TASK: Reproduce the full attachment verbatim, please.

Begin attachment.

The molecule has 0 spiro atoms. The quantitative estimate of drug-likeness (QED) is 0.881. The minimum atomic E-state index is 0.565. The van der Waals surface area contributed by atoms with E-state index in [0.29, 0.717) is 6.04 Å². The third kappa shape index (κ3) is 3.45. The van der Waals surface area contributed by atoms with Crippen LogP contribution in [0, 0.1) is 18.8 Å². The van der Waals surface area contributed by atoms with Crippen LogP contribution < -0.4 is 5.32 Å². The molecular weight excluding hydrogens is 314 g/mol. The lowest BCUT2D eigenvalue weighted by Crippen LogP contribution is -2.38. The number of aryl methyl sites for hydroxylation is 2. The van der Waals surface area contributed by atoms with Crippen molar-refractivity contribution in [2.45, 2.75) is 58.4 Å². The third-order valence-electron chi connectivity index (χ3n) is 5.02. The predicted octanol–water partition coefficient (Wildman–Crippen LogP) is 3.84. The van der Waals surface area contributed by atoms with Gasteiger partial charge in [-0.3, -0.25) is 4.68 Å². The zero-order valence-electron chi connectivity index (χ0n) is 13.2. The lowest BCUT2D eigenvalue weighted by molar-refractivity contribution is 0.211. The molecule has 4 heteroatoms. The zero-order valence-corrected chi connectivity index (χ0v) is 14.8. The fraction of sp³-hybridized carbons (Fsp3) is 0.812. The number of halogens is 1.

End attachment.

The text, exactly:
The molecule has 0 spiro atoms. The quantitative estimate of drug-likeness (QED) is 0.881. The minimum atomic E-state index is 0.565. The van der Waals surface area contributed by atoms with E-state index in [0.29, 0.717) is 6.04 Å². The third kappa shape index (κ3) is 3.45. The van der Waals surface area contributed by atoms with Crippen LogP contribution in [0, 0.1) is 18.8 Å². The van der Waals surface area contributed by atoms with Crippen LogP contribution < -0.4 is 5.32 Å². The molecular weight excluding hydrogens is 314 g/mol. The lowest BCUT2D eigenvalue weighted by Crippen LogP contribution is -2.38. The number of aryl methyl sites for hydroxylation is 2. The van der Waals surface area contributed by atoms with Crippen molar-refractivity contribution in [2.45, 2.75) is 58.4 Å². The third-order valence-electron chi connectivity index (χ3n) is 5.02. The predicted octanol–water partition coefficient (Wildman–Crippen LogP) is 3.84. The van der Waals surface area contributed by atoms with Gasteiger partial charge in [-0.3, -0.25) is 4.68 Å². The zero-order valence-electron chi connectivity index (χ0n) is 13.2. The lowest BCUT2D eigenvalue weighted by molar-refractivity contribution is 0.211. The molecule has 4 heteroatoms. The zero-order valence-corrected chi connectivity index (χ0v) is 14.8. The fraction of sp³-hybridized carbons (Fsp3) is 0.812. The number of halogens is 1.